• Jan 11 2022

CCTS Receives National Recognition for Team Science Training

Illustrated image representing team science

LEXINGTON, Ky. (Jan. 11, 2022) – Increasingly, research to improve human health requires multidisciplinary teams—from clinicians to bench scientists to regulatory experts and more—but, historically, researchers seldom receive in the art of team science. The UK Center for Clinical and Translational Science (CCTS) has been working to fill that gap and recently received national recognition for the team science curriculum it developed.

The Center for Leading Innovation and Collaboration, housed at the NIH National Center for Advancing Translational Science (which funds the CCTS), highlighted the UK CCTS team science training program in its Insights to Inspire series.

“When you do clinical and translational research, you need a team of people with very different expertise to carry out a study. The COVID vaccine trials we ran are a great example—they really took a village,” said Vicky King, PhD, Career Development Director for the CCTS education and training core. “And our development of this team science training program was, ultimately, team science in and of itself—our team needed basic science researchers, environmental and community engagement researchers, education researchers and program evaluators.”

King says the education experts in the group pointed to the necessity of a conducting a needs assessment to inform what should be included in the training. A 20-item survey was administered to a large group of early-career investigators and trainees; topics (including key competencies such as team formation, morale, orientation, assessment, management, and communication) judged by at least 40 percent of respondents to be of greatest interest were incorporated into content and workshop design.

While the training development team initially envisioned a curriculum based on 12 hours of in-person training, they realized that such a time commitment wasn’t feasible—early-career investigators have a lot on their plates. The pandemic meanwhile forced the training into a virtual model. The program thus evolved into a series of four virtual workshops, each an hour and a half long, addressing team formation, communication, management, and morale. Supplemental online materials focused on team assessment and orientation (topics deemed slightly less important by the needs assessment data) were made available for independent learning.

Fourteen early-career faculty members participated in the first CCTS team science training cohort. Pre-post training surveys asked participants rate their confidence level in applying team science skills; post-training surveys also gauged training satisfaction, strengths of the curriculum, and areas for potential improvement. The survey scores showed substantial, measurable improvement in confidence related to team formation, team communication, team management and team morale, while conflict management emerged as an area of importance for additional training.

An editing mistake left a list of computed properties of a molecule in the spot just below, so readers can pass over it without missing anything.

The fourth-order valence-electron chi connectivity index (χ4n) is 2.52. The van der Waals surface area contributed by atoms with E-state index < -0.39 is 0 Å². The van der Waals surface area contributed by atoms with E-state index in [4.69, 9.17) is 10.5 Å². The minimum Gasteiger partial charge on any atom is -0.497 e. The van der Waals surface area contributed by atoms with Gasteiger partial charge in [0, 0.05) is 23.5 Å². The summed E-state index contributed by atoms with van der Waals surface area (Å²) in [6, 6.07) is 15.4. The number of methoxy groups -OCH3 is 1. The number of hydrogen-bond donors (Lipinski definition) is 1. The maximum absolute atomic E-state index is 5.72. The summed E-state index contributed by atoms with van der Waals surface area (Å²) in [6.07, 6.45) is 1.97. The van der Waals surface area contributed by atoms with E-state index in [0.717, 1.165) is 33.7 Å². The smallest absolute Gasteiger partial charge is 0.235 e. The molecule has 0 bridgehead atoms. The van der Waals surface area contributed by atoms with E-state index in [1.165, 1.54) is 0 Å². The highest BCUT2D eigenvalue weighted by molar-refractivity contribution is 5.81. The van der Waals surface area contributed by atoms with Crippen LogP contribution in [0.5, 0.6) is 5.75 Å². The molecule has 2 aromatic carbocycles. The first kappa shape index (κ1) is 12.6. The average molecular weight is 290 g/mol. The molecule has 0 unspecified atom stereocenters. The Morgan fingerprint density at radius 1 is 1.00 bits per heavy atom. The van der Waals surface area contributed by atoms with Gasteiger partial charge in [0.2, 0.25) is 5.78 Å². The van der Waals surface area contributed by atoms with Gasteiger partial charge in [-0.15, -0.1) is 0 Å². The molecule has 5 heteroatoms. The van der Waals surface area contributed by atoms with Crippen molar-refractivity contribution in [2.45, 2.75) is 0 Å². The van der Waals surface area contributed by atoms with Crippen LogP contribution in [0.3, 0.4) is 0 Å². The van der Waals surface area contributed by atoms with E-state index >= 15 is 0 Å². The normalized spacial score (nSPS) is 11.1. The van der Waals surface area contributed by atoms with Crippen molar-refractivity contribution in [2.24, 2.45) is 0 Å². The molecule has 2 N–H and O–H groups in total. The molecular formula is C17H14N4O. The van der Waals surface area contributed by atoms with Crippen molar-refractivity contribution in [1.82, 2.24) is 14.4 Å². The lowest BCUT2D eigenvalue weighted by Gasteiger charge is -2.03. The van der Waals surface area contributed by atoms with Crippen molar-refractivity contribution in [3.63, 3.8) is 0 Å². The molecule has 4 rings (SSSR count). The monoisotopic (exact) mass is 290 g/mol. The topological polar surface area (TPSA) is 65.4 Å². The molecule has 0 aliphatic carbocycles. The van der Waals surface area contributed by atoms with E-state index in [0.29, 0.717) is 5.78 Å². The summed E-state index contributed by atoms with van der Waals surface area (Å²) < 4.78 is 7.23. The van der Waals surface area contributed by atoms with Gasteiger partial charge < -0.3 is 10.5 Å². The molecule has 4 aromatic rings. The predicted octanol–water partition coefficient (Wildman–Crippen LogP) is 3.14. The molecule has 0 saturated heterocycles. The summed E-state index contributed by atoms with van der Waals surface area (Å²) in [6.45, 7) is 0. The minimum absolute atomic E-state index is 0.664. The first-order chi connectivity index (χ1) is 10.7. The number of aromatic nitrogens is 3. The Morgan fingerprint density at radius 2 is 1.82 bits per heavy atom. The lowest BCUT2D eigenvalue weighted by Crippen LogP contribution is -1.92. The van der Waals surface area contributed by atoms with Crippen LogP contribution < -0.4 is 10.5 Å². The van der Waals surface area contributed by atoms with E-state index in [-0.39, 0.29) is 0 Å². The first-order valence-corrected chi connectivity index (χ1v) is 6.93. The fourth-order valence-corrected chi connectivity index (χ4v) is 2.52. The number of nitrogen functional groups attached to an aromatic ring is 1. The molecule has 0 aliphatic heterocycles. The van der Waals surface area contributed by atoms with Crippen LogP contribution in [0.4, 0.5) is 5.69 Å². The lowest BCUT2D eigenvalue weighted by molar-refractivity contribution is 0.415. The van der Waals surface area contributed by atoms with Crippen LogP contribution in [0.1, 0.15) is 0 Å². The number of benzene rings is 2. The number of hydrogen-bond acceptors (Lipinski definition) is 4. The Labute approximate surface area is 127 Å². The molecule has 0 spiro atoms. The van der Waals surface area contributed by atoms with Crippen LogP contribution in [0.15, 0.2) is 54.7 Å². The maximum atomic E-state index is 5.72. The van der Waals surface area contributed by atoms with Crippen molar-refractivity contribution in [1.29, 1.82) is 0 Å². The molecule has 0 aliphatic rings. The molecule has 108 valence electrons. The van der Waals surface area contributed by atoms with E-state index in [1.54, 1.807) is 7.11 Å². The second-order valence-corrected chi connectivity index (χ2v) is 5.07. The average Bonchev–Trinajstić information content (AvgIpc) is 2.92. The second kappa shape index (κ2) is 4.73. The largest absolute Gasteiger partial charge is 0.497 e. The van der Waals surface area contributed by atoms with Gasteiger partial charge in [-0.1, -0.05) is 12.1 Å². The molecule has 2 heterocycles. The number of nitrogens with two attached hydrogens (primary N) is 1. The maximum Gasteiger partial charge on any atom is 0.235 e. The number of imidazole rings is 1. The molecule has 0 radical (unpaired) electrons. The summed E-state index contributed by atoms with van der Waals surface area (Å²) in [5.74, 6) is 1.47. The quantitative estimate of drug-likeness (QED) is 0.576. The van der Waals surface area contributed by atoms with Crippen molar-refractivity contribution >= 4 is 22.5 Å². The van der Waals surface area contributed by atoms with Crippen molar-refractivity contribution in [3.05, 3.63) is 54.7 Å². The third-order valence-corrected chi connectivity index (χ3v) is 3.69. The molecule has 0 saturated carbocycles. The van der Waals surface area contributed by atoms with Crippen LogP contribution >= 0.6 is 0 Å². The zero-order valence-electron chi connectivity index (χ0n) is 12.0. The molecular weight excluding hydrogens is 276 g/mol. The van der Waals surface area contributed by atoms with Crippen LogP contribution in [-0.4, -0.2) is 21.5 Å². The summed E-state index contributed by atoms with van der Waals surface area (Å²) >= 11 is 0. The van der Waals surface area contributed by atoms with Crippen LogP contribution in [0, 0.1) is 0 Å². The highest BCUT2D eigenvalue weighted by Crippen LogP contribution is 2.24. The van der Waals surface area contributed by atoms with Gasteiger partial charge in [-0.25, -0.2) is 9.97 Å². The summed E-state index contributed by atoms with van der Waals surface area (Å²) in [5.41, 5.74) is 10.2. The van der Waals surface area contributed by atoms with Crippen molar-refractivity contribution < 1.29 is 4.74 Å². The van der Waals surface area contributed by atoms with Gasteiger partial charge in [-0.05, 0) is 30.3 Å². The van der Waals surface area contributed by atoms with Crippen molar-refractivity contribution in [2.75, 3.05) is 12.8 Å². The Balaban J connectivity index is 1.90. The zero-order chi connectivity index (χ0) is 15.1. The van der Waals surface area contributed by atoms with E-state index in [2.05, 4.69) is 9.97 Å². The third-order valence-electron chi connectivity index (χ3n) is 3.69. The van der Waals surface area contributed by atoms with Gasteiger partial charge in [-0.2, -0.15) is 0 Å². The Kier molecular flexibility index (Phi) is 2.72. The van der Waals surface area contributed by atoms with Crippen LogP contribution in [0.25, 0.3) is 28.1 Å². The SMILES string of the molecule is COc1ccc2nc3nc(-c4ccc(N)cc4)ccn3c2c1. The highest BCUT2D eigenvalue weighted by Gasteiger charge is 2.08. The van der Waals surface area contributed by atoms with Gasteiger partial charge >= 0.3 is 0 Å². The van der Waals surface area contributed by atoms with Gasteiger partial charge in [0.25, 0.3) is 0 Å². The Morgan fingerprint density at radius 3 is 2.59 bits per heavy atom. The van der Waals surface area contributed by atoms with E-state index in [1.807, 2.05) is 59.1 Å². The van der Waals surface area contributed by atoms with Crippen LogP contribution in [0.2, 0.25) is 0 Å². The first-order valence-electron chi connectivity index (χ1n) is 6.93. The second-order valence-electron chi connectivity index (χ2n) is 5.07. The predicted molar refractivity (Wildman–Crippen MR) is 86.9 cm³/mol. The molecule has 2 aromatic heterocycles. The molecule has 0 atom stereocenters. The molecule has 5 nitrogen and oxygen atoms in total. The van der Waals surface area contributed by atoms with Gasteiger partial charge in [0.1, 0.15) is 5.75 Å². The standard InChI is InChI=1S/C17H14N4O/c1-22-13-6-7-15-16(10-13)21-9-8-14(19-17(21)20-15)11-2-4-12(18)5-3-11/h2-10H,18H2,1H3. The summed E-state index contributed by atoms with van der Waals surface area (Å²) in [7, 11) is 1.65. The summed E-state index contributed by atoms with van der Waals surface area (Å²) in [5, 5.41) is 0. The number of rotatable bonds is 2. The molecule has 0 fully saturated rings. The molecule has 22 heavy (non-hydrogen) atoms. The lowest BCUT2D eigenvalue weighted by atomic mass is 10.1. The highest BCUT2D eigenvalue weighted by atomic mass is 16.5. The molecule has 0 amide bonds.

The CCTS education and training core designed this team science training program to be customizable based on group needs.  They’re currently refining the curriculum for TL1 and T32  trainees, as well as customizing training focused on team effectiveness for research teams funded by UK’s Igniting Research Collaborations program, which match-makes new interdisciplinary collaborations across campus.  

Impact and effectiveness of the team science training program will be measured by comparing productivity of IRC teams who received the training to that of past teams who did not receive the training.

It takes a team approach to teach team science, and it is great to see Dr. King and her colleagues develop a practical and timely program that accommodated the needs of early career faculty,” said Philip Kern, MD, director of the CCTS.

This is the second time the CCTS has been recognized by CLIC for its education and training programs; the center was previously recognized for its DREAM and SPARK programs which train health equity researchers at the faculty and undergraduate levels, respectively.


Media Contact: Mallory Profeta, mallory.profeta@uky.edu


The UK CCTS is supported by the NIH National Center for Advancing Translational Sciences through grant number UL1TR001998.  This content is solely the responsibility of the authors and does not necessarily represent the official views of the NIH.